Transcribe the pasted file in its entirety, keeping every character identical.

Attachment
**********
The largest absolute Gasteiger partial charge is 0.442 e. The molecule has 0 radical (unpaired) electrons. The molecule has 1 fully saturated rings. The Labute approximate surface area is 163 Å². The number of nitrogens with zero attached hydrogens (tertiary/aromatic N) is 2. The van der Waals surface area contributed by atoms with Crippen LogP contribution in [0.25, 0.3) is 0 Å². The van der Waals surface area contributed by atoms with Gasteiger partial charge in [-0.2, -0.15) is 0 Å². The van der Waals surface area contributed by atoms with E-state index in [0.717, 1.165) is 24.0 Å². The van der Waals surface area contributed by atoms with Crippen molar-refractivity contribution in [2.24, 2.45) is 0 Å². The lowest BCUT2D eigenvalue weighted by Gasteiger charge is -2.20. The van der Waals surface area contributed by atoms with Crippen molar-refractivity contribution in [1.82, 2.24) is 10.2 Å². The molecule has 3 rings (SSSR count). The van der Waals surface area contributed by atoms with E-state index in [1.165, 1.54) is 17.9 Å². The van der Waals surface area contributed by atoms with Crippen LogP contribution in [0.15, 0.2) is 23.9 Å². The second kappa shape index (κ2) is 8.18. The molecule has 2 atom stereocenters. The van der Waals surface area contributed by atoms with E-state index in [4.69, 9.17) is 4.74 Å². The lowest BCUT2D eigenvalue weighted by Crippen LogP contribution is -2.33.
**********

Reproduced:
The largest absolute Gasteiger partial charge is 0.442 e. The molecule has 0 radical (unpaired) electrons. The molecule has 1 fully saturated rings. The Labute approximate surface area is 163 Å². The number of nitrogens with zero attached hydrogens (tertiary/aromatic N) is 2. The van der Waals surface area contributed by atoms with Crippen LogP contribution in [0.25, 0.3) is 0 Å². The van der Waals surface area contributed by atoms with Gasteiger partial charge in [-0.2, -0.15) is 0 Å². The van der Waals surface area contributed by atoms with E-state index in [0.717, 1.165) is 24.0 Å². The van der Waals surface area contributed by atoms with Crippen molar-refractivity contribution in [2.24, 2.45) is 0 Å². The lowest BCUT2D eigenvalue weighted by Gasteiger charge is -2.20. The van der Waals surface area contributed by atoms with Crippen molar-refractivity contribution in [1.82, 2.24) is 10.2 Å². The molecule has 3 rings (SSSR count). The van der Waals surface area contributed by atoms with E-state index in [1.165, 1.54) is 17.9 Å². The van der Waals surface area contributed by atoms with Crippen LogP contribution in [0.15, 0.2) is 23.9 Å². The second kappa shape index (κ2) is 8.18. The molecule has 2 atom stereocenters. The van der Waals surface area contributed by atoms with E-state index in [4.69, 9.17) is 4.74 Å². The lowest BCUT2D eigenvalue weighted by Crippen LogP contribution is -2.33.